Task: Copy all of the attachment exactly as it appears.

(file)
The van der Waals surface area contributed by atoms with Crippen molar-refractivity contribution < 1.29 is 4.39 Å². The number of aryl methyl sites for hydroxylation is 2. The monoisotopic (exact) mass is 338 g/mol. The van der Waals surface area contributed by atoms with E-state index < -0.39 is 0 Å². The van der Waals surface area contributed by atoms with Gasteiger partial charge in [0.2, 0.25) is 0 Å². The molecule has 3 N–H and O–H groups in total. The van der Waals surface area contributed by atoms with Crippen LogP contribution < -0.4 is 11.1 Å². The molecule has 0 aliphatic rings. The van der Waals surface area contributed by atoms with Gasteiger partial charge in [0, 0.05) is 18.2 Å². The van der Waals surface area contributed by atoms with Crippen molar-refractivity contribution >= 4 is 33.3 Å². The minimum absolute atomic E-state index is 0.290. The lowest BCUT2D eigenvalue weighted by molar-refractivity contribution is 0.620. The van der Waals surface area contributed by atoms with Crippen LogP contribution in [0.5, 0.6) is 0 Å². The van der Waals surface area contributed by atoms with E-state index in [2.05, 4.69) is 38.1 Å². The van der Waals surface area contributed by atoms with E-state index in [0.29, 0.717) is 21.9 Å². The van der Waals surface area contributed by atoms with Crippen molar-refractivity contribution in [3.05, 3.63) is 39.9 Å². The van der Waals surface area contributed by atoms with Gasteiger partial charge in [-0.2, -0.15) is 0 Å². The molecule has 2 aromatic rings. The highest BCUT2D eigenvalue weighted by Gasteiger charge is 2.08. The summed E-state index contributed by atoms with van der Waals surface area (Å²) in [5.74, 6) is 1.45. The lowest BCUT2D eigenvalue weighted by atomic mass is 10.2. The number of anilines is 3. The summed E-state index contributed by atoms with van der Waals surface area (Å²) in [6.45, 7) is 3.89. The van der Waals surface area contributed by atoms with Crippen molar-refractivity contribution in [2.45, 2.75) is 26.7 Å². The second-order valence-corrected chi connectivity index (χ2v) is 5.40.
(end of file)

The van der Waals surface area contributed by atoms with Crippen molar-refractivity contribution < 1.29 is 4.39 Å². The number of aryl methyl sites for hydroxylation is 2. The monoisotopic (exact) mass is 338 g/mol. The van der Waals surface area contributed by atoms with E-state index < -0.39 is 0 Å². The van der Waals surface area contributed by atoms with Gasteiger partial charge in [0.2, 0.25) is 0 Å². The molecule has 3 N–H and O–H groups in total. The van der Waals surface area contributed by atoms with Crippen LogP contribution < -0.4 is 11.1 Å². The molecule has 0 aliphatic rings. The van der Waals surface area contributed by atoms with Gasteiger partial charge in [0, 0.05) is 18.2 Å². The van der Waals surface area contributed by atoms with Crippen molar-refractivity contribution >= 4 is 33.3 Å². The minimum absolute atomic E-state index is 0.290. The lowest BCUT2D eigenvalue weighted by molar-refractivity contribution is 0.620. The van der Waals surface area contributed by atoms with Crippen LogP contribution in [0.5, 0.6) is 0 Å². The van der Waals surface area contributed by atoms with E-state index in [2.05, 4.69) is 38.1 Å². The van der Waals surface area contributed by atoms with E-state index in [0.29, 0.717) is 21.9 Å². The van der Waals surface area contributed by atoms with Crippen molar-refractivity contribution in [3.05, 3.63) is 39.9 Å². The van der Waals surface area contributed by atoms with Gasteiger partial charge in [-0.2, -0.15) is 0 Å². The molecule has 2 aromatic rings. The highest BCUT2D eigenvalue weighted by Gasteiger charge is 2.08. The summed E-state index contributed by atoms with van der Waals surface area (Å²) in [5.74, 6) is 1.45. The lowest BCUT2D eigenvalue weighted by atomic mass is 10.2. The number of anilines is 3. The summed E-state index contributed by atoms with van der Waals surface area (Å²) in [6.45, 7) is 3.89. The van der Waals surface area contributed by atoms with Crippen molar-refractivity contribution in [2.45, 2.75) is 26.7 Å². The second-order valence-corrected chi connectivity index (χ2v) is 5.40.